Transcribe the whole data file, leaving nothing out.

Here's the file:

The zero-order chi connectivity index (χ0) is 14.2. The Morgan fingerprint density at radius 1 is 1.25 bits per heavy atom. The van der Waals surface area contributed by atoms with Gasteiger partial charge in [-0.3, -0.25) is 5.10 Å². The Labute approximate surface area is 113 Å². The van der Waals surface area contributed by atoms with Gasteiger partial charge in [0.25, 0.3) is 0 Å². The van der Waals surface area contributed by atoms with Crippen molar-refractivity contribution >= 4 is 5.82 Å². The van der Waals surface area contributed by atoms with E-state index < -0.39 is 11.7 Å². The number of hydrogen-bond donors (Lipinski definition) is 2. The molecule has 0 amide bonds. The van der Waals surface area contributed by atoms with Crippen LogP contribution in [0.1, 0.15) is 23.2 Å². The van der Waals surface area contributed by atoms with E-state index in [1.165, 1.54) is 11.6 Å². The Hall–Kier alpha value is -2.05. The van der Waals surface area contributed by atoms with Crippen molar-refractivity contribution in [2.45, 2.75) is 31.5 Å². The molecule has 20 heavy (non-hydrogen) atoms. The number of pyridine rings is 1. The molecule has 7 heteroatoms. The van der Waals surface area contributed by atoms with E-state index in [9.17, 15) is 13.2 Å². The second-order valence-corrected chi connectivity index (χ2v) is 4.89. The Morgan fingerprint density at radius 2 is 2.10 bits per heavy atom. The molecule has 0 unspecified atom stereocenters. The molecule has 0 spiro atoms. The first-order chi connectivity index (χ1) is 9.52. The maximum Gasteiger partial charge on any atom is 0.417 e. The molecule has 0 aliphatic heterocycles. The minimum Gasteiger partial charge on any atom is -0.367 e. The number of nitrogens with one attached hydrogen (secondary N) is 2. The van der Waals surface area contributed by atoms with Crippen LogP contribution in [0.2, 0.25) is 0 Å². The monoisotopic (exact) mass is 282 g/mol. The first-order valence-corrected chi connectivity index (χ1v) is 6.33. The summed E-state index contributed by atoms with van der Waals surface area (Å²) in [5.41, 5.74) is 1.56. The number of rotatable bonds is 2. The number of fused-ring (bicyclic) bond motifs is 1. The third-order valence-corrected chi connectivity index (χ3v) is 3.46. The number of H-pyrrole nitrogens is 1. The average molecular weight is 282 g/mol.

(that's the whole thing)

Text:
The zero-order chi connectivity index (χ0) is 14.2. The Morgan fingerprint density at radius 1 is 1.25 bits per heavy atom. The van der Waals surface area contributed by atoms with Gasteiger partial charge in [-0.3, -0.25) is 5.10 Å². The Labute approximate surface area is 113 Å². The van der Waals surface area contributed by atoms with Gasteiger partial charge in [0.25, 0.3) is 0 Å². The van der Waals surface area contributed by atoms with Crippen molar-refractivity contribution >= 4 is 5.82 Å². The van der Waals surface area contributed by atoms with E-state index < -0.39 is 11.7 Å². The number of hydrogen-bond donors (Lipinski definition) is 2. The molecule has 0 amide bonds. The van der Waals surface area contributed by atoms with Crippen LogP contribution in [0.1, 0.15) is 23.2 Å². The van der Waals surface area contributed by atoms with E-state index in [1.165, 1.54) is 11.6 Å². The Hall–Kier alpha value is -2.05. The van der Waals surface area contributed by atoms with Crippen molar-refractivity contribution in [2.45, 2.75) is 31.5 Å². The molecule has 20 heavy (non-hydrogen) atoms. The number of pyridine rings is 1. The molecule has 7 heteroatoms. The van der Waals surface area contributed by atoms with E-state index in [9.17, 15) is 13.2 Å². The second-order valence-corrected chi connectivity index (χ2v) is 4.89. The Morgan fingerprint density at radius 2 is 2.10 bits per heavy atom. The molecule has 0 unspecified atom stereocenters. The molecule has 0 spiro atoms. The first-order chi connectivity index (χ1) is 9.52. The maximum Gasteiger partial charge on any atom is 0.417 e. The molecule has 0 aliphatic heterocycles. The minimum Gasteiger partial charge on any atom is -0.367 e. The number of nitrogens with one attached hydrogen (secondary N) is 2. The van der Waals surface area contributed by atoms with Crippen LogP contribution in [0.2, 0.25) is 0 Å². The monoisotopic (exact) mass is 282 g/mol. The first-order valence-corrected chi connectivity index (χ1v) is 6.33. The summed E-state index contributed by atoms with van der Waals surface area (Å²) in [5.41, 5.74) is 1.56. The number of rotatable bonds is 2. The number of fused-ring (bicyclic) bond motifs is 1. The third-order valence-corrected chi connectivity index (χ3v) is 3.46. The number of H-pyrrole nitrogens is 1. The average molecular weight is 282 g/mol.